Other rescues will have to pick up slack to save dogs with Happy Tails suspended

News 12 First at Five / Monday, March 18, 2013

Happy Tails Investigation (WRDW-TV)

APPLING, Ga. (WRDW) -- After the Department of Agriculture made the decision to suspend them, Happy Tails had only a month to find 38 dogs new homes.

With the deadline hitting today, they were working up to the very last minute.

"It has been overwhelming. We were still doing adoptions last night at 8 o'clock," said Happy Tails Founder Barbara Gleitsmann.

What used to be a backyard full of barking dogs is now just a bunch of empty crates at CSRA Happy Tails.

"Every one of them has been adopted now. None of them are in jeopardy any longer," Gleitsmann said.

Getting 38 dogs adopted in 30 days was the challenge after the Department of Agriculture suspended Happy Tails' license. While that's a remarkable feat for anyone, some say it's a testament to the high adoption rate here in Columbia County.

In 2012, 622 animals were adopted out of Columbia County Animal Services. Nearly 260 more were sent to rescues, most of them heading right to Happy Tails.

"It's very sad, and it's going to be hard on the community to lose one of those rescue groups," said Heartsong Clinic Manager Sarah Burden.

Heartsong is another rescue and clinic in Columbia County. She says now that Happy Tails is shut down, they'll have to pick up the slack.

"Obviously there's going to be a higher rate of animals that we're going to have to pull, and the other rescue groups are going to have to pull because Happy Tails is unable to now," Burden said.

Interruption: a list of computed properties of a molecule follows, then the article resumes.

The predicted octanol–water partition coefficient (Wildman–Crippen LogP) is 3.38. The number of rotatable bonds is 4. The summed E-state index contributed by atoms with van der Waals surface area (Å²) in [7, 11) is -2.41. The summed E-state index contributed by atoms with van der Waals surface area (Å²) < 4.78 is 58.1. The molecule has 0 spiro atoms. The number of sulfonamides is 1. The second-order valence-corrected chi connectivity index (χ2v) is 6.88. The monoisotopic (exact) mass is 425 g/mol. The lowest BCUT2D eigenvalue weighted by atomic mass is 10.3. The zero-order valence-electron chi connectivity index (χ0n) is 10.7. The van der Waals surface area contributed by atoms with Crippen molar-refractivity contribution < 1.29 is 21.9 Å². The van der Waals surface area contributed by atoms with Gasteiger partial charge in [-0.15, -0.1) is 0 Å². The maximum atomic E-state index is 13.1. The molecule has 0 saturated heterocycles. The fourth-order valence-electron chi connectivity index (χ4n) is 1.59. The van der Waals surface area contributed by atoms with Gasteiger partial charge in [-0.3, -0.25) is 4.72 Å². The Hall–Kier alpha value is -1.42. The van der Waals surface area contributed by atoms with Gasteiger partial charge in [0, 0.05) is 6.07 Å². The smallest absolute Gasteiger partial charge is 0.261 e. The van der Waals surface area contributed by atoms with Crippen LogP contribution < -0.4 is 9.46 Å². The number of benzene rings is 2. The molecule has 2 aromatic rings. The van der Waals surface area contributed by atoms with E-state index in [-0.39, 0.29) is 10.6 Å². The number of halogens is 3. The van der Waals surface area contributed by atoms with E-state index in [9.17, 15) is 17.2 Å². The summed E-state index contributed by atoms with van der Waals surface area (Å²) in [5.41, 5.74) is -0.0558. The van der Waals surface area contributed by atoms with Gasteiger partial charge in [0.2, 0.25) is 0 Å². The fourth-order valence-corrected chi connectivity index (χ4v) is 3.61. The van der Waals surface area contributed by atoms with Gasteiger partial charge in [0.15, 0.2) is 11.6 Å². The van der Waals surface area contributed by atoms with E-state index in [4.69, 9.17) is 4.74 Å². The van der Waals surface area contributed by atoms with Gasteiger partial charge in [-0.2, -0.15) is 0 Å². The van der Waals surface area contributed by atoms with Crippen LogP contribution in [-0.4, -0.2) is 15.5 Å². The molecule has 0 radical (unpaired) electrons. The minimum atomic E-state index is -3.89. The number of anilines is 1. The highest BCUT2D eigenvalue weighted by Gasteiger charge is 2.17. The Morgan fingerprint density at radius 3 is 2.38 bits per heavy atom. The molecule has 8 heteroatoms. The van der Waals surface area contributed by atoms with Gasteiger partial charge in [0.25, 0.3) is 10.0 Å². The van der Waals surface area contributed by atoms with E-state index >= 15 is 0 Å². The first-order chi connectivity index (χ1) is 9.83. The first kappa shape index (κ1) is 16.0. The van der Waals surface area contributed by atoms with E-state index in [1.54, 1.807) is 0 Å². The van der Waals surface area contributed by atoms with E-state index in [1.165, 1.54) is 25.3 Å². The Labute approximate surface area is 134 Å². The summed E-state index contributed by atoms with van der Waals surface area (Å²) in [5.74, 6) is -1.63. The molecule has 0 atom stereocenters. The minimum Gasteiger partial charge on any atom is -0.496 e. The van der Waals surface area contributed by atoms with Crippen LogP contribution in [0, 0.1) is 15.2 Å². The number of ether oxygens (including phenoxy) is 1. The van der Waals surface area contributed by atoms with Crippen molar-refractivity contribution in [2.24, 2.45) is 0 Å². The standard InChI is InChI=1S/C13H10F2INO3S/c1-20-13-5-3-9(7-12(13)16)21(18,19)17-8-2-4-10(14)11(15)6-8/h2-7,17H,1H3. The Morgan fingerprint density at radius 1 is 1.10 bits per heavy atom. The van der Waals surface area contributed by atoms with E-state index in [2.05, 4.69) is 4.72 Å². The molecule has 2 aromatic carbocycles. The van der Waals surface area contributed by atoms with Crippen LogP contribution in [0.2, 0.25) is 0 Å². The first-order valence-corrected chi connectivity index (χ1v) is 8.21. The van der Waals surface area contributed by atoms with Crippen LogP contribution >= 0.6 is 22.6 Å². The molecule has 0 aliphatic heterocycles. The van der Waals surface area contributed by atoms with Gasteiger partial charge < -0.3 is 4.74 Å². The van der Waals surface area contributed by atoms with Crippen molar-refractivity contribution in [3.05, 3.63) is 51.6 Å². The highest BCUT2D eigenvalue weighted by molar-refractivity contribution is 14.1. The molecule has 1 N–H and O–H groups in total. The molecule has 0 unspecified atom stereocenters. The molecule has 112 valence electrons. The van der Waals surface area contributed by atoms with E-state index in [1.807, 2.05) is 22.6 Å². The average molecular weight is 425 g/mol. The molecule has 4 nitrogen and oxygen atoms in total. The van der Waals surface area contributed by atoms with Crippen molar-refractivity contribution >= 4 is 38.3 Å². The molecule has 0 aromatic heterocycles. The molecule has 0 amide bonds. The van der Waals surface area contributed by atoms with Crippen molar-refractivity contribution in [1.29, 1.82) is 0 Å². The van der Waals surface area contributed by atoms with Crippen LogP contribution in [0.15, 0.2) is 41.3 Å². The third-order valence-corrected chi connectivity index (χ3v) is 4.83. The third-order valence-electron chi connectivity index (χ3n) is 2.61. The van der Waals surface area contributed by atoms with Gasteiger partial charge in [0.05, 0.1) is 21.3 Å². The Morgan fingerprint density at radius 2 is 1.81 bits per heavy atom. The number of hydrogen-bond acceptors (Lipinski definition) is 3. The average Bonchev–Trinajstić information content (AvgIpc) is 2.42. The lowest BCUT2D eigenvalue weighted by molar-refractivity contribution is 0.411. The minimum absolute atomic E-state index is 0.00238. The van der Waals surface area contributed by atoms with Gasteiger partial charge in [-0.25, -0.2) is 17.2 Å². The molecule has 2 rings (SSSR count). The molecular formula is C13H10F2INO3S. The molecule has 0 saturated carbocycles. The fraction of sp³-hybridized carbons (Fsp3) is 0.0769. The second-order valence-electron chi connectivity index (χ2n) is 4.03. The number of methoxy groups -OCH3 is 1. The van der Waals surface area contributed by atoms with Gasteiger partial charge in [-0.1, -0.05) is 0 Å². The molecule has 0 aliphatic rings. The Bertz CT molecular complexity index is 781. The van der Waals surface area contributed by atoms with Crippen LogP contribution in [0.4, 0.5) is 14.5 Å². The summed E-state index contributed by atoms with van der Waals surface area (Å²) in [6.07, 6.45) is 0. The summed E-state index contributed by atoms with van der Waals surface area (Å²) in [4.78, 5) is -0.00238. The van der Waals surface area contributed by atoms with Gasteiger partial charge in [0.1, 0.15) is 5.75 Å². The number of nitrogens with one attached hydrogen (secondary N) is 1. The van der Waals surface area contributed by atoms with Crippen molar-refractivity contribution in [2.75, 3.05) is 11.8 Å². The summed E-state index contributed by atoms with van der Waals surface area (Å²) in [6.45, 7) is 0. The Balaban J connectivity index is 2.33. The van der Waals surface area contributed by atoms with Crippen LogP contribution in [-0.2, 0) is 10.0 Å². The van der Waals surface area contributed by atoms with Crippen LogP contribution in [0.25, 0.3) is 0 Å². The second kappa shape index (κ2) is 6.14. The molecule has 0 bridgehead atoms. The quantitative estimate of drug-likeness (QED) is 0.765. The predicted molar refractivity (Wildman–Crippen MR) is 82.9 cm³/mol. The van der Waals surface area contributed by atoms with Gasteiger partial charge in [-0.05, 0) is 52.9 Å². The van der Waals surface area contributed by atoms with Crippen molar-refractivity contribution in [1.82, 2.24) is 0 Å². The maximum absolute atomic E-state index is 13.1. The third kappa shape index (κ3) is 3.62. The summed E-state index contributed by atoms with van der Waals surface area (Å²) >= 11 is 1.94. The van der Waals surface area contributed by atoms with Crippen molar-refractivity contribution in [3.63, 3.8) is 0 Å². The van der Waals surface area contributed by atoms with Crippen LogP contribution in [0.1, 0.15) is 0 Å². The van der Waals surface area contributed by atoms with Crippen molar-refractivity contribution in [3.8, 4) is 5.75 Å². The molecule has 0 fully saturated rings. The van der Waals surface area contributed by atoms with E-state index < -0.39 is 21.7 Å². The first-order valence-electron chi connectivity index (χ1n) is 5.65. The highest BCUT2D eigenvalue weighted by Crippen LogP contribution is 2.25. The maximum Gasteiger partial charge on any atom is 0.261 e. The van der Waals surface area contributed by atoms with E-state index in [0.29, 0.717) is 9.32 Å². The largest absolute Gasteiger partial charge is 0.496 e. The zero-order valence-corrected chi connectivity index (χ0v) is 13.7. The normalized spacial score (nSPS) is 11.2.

Since August of 2011, Happy Tails took in 118 animals, more than any other rescue in the county. The next highest intakes totaled 40 and 37 animals.

Now, Gleitsmann is afraid with the number of rescues down, something else will rise.

"The euthanasia rates are going to be significantly raised in these tax-supported shelters because Happy Tails Rescue will no longer be pulling animals," she said.

While Columbia County's euthanasia rate sits at 21 percent, much lower than Aiken County's 75 percent, Barbara is just happy she could find homes for the 38 animals in her care.

Gleitsmann will still run her boarding business on the property, but she has to wait one year before she can reapply for her rescue license.

But Gleitsmann says her suspension is not getting her down. She has asked to go before the Columbia County Commission Tuesday night, not to talk about her business, but the overall problem in the county.



 
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